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Page 46. Line 1.

'Action is transitory—'

This and the five lines that follow were either read or recited by me, more than thirty years since, to the late Mr. Hazlitt, who quoted some expressions in them (imperfectly remembered) in a work of his published several years ago.

Page 47. Line 1.

'From Bolton's old monastic Tower'

It is to be regretted that at the present day Bolton Abbey wants this ornament: but the Poem, according to the imagination of the Poet, is composed in Queen Elizabeth's time.

Formerly,' says
This is proved

Dr. Whitaker, 'over the Transept was a tower. not only from the mention of bells at the Dissolution, when they could have had no other place, but from the pointed roof of the choir, which must have terminated westward, in some building of superior height to the ridge.'

Page 48. Line 18.

'A Chapel, like a wild bird's nest,'

"The Nave of the Church having been reserved at the Dissolution, for the use of the Saxon Cure, is still a parochial Chapel; and, at this day, is as well kept as the neatest English Cathedral.'

Page 48. Line 25.

'Who sate in the shade of the Prior's Oak!'

At a small distance from the great gateway stood the Prior's Oak, which was felled about the year 1720, and sold for 707. According to the price of wood at that time, it could scarcely have contained less than 1400 feet of timber.'

Page 56. Line 1.

'When Lady Aäliza mourned'

The detail of this tradition may be found in Dr. Whitaker's book, and in a Poem in the Fifth Volume of this Collection, "The Force of Prayer," &c.

Page 56. Line 17.

'Pass, pass who will, yon chantry door ;'

'At the East end of the North aisle of Bolton Priory Church, is a chantry belonging to Bethmesly Hall, and a vault, where, according to tradition, the Claphams' (who inherited this estate, by the female line, from the Mauleverers) were interred upright.' John de Clapham, of whom this ferocious act is recorded, was a man of great note in his time: he was a vehement partisan of the house of Lancaster, in whom the spirit of his chieftains, the Cliffords, seemed to survive.'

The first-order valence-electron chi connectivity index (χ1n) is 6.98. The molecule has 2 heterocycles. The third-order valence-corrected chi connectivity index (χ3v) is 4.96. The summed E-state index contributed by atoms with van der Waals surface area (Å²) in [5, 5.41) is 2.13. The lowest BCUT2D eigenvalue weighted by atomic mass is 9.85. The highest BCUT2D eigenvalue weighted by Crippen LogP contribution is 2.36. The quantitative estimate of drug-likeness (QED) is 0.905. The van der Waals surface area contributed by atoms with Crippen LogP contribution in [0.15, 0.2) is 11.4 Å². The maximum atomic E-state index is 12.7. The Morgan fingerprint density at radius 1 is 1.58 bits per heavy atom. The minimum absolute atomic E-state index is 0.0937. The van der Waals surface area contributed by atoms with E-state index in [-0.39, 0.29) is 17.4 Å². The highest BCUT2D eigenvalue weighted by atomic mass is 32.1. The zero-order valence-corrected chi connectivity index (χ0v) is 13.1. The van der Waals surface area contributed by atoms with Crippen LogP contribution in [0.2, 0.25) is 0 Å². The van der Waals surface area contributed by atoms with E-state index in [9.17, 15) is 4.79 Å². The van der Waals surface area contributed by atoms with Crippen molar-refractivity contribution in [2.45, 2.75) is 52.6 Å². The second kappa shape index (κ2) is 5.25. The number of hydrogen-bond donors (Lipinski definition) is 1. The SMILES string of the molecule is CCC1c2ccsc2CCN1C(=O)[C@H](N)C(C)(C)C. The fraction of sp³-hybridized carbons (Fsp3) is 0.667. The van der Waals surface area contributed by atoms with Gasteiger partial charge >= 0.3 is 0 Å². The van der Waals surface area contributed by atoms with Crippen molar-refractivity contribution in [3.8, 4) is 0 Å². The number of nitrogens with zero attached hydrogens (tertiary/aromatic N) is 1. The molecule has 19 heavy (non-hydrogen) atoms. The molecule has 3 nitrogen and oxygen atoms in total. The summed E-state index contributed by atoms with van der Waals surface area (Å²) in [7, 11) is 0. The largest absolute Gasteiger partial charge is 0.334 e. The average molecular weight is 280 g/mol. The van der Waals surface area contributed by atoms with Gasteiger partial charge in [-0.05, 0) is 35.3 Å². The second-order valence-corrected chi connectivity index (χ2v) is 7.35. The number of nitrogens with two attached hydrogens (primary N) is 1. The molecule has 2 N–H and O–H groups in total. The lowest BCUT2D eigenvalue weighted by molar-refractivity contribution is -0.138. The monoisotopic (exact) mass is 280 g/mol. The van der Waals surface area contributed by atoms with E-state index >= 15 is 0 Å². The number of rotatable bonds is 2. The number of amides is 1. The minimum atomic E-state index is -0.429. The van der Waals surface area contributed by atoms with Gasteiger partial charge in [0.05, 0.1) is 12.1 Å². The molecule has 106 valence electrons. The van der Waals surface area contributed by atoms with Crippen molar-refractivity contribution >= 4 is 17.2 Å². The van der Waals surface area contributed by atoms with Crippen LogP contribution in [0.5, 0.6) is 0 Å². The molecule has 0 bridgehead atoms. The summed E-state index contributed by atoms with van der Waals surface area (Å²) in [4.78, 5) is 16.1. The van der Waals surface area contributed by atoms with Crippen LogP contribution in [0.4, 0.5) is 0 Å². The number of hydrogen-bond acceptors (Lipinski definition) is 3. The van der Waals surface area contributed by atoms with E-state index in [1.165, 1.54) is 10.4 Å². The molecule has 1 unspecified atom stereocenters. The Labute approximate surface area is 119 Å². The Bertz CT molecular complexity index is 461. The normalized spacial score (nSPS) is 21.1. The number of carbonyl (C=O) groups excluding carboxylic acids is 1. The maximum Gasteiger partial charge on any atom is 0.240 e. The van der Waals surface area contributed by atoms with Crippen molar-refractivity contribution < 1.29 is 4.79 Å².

Page 57. Line 15.

'Who loved the Shepherd Lord to meet'

In the Second Volume of these Poems, will be found one entitled, "Song at the Feast of Brougham Castle, upon the Restoration of Lord Clifford, the Shepherd, to the Estates and Honours of his Ancestors." To that Poem is annexed an account of this personage, chiefly extracted from Burn's and Nicholson's History of Cumberland and Westmoreland. It gives me pleasure to add these further particulars concerning him, from Dr. Whitaker, who says he retired to the solitude of Barden, where he seems to have enlarged the tower out of a common keeper's lodge, and where he found a retreat equally favourable to taste, to instruction, and to devotion. The narrow limits of his residence show that he had learned to despise the pomp of greatness, and that a small train of servants could suffice him, who had lived to the age of thirty a servant himself. I think this nobleman resided here almost en

tirely when in Yorkshire, for all his charters which I have seen are dated at Barden.

'His early habits, and the want of those artificial measures of time which even shepherds now possess, had given him a turn for observing the motions of the heavenly bodies; and, having purchased such an apparatus as could then be procured, he amused and informed himself by those pursuits, with the aid of the Canons of Bolton, some of whom are said to have been well versed in what was then known of the science.

'I suspect this nobleman to have been sometimes occupied in a more visionary pursuit, and probably in the same company.

'For, from the family evidences, I have met with two MSS. on the subject of Alchemy, which, from the character, spelling, &c., may almost certainly be referred to the reign of Henry the Seventh. If these were originally deposited with the MSS. of the Cliffords, it might have been for the use of this nobleman. If they were brought from Bolton at the Dissolution, they must have been the work of those Canons whom he almost exclusively conversed with.

'In these peaceful employments Lord Clifford spent the whole reign of Henry the Seventh, and the first years of his son. But in the year 1513, when almost sixty years old, he was appointed to a principal command over the army which fought at Flodden, and showed that the military genius of the family had neither been chilled in him by age, nor extinguished by habits of peace.